Carmichael Corporate Services

Proposed changes to the ASX Listing Rules – comments on the ASX’s Perth roadshow presentation

ASX’s Chief Compliance Officer, Kevin Lewis, made it all the way to WA last week to give us Sandgropers a digestible summary of his Consultation Paper Simplifying, clarifying and enhancing the integrity and efficiency of the ASX listing rules of 28 November 2018. In the following article our Principal Governance Consultant, David Mahon, provides his comments on Mr Lewis’ presentation.


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Proposed ASX Listing Rules Changes, improving process and tackling non-compliance

ASX’s Chief Compliance Officer, Kevin Lewis, has been out and about in Perth this week, explaining the intent behind the rather fulsome amendments to the Listing Rules set out in ASX’s Consultation Paper Simplifying, clarifying and enhancing the integrity and efficiency of the ASX listing rules of 28 November 2018. He reminded attendees at the ASX briefings that, now that the Christmas holidays are but a distant memory and the last grains of Eagle Bay beach sand had finally been swept from the back seat of the Land Cruiser, it was time to bring their attention back to the proposed changes. Industry feedback is required by 1 March 2019.

No doubt the lawyers are already poring over the details and minutiae of the proposed changes and a plethora of analytical content will be forthcoming. As a Company Secretary focused on the practicalities of compliance, here are some of my key takeaways from the presentation. The slides for the presentation can be found at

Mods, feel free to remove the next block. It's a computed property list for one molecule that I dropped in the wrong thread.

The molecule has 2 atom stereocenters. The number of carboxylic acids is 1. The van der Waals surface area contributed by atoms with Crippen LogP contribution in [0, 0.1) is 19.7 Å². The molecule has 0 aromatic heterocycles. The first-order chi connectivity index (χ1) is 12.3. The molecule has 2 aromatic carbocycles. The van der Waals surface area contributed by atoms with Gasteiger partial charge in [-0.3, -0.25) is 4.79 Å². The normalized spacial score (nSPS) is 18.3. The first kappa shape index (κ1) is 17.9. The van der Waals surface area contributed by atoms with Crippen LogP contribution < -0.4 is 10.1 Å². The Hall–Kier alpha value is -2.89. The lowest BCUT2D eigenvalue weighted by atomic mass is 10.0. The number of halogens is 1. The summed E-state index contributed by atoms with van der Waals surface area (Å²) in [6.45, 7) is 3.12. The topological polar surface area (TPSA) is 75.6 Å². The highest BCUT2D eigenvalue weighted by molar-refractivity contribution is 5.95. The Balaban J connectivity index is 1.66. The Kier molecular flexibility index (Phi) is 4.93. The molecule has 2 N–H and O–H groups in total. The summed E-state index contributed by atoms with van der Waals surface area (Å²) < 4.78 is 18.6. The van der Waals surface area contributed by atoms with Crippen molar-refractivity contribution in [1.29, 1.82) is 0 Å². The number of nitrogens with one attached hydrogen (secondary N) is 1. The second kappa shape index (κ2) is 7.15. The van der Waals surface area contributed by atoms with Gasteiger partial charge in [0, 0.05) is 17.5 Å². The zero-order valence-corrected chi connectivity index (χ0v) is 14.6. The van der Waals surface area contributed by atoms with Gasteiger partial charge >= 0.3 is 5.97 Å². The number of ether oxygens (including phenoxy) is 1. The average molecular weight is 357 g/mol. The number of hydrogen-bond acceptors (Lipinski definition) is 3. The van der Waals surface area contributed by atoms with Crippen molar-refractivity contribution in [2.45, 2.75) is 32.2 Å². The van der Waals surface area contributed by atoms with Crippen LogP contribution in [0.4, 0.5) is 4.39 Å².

https://www.asx.com.au/documents/asx-compliance/listing-rules-2019-roadshow-presentation.pdf

Process improvements and error correction

The presentation noted some process improvements that will go some way to relieve the frustrations of those of us unfortunate enough to interact with the ASX’s lodgement platform on a regular basis. Using online forms with internal logic to direct which fields are displayed will serve to reduce time and error rates in lodging Appendices 2A (new form for application for quotation) and 3B (notification of new issue) information. By the sounds of it, it will also allow the ASX to process the information much more efficiently and minimise transcription mistakes.

The proposed changes also aim to fix the flaw in the definition of variable “A” in Listing Rule 7.1 and 7.1A; and Listing Rule 10.3 has been corrected to align the terms used with trust structures, as well as companies and align the exceptions with those in Listing Rule 10.12. The ASX has also taken it upon itself to improve the definitions of “associate”, “child entity”, “control” and “related party” (which ASIC may do well to note and perhaps follow).

Inconsistencies and timetable changes

Much was also made of the ASX taking this opportunity to correct inconsistencies in the Listing Rules documentation, implementing suggestions from the Australian Shareholders’ Association for better and clearer presentation of market information and standardising key disclosure requirements. Timetables for corporate actions and capital issues also came in for a realignment, with inconsistencies being addressed and tidied. Options that are substantially out of the money will no longer require the lodgement of an expiry notice under the new changes, which removes the reporting burden and continues the theme of rationalising processes to ensure effort is consistent with outcomes. The ASX would like listed entities to provide feedback on the feasibility of the time period changes, and it would be advisable for any issues to be raised now, rather than complain down the track when the Listing Rule changes have been enacted.